July 13, 2018
US raging trade wars: The impact on American agriculture
China has imposed tariffs on $34 billion worth of US products, with those measures aimed specifically at the latter's beef, seafood and dairy.
About 545 US products will be impacted by the Chinese government's latest move. The development comes as recent US tariffs sparked an exchange of counter tariffs, notably between the US and China.
Earlier, US President Donald Trump, whose policies and regulations are no stranger to controversy, confirmed 25% tariffs on $34 billion of China goods on July 6. The tariffs are expected to affect 818 Chinese products, including industrial machinery, thermostats and automobiles.
Weighed down by the likelihood of Trump imposing the tariffs on a further 282 Chinese goods, the total value can tally up to $50 billion.
In early June this year, days after Trump sounded out Canada for its high tariffs on US dairy products at the G-7 summit in Quebec City, the US was caught in another trade scuffle: this time, Mexico imposed a 10-15% tax on almost all of US cheese exports, in retaliation for the tariffs that Trump placed on Mexican steel and aluminium.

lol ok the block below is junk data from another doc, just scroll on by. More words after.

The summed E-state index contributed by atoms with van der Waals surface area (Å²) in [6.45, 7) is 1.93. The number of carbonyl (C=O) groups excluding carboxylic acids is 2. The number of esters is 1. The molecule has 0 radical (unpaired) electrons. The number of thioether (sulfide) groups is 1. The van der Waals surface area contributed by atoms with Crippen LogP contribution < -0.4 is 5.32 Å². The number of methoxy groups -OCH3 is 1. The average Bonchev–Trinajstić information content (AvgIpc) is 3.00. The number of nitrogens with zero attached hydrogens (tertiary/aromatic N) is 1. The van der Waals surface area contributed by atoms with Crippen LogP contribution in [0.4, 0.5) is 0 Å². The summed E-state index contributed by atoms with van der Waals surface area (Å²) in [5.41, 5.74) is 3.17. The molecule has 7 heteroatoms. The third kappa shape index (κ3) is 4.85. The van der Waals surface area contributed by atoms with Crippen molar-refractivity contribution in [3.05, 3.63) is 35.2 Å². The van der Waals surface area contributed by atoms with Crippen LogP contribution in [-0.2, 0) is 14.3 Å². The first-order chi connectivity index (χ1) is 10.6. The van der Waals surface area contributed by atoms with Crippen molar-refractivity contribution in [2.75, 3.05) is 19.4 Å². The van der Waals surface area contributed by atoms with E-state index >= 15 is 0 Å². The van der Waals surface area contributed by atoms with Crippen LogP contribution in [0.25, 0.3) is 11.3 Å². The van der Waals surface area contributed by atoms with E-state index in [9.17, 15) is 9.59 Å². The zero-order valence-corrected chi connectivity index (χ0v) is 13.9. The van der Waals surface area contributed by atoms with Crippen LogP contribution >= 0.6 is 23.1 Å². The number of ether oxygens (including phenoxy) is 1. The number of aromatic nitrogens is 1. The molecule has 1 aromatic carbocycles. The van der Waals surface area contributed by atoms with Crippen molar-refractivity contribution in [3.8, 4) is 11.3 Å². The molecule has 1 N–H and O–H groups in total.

The tariffs would significantly affect cheese exports from the US to Mexico, which account for 28% of US cheese exports and 80% of Mexico cheese imports. Coupled with China's influence on the US dairy industry, a weakened US-Mexico cheese trade could pose a serious challenge to the entire US agriculture in the long run.
According to the US Chamber of Commerce, the continuous tariff clashes could harm consumers instead of helping them.
It will get increasingly difficult and expensive for those in the agriculture industry (for e.g. farmers, processors, etc.) to conduct business with significant trading partners such as China, Mexico and Canada.
This is especially so when they face stiffer competitions from other markets, which can lead to an eventual business decline.
The Chamber President Tom Donohue added, "The administration is threatening to undermine the economic progress it worked so hard to achieve."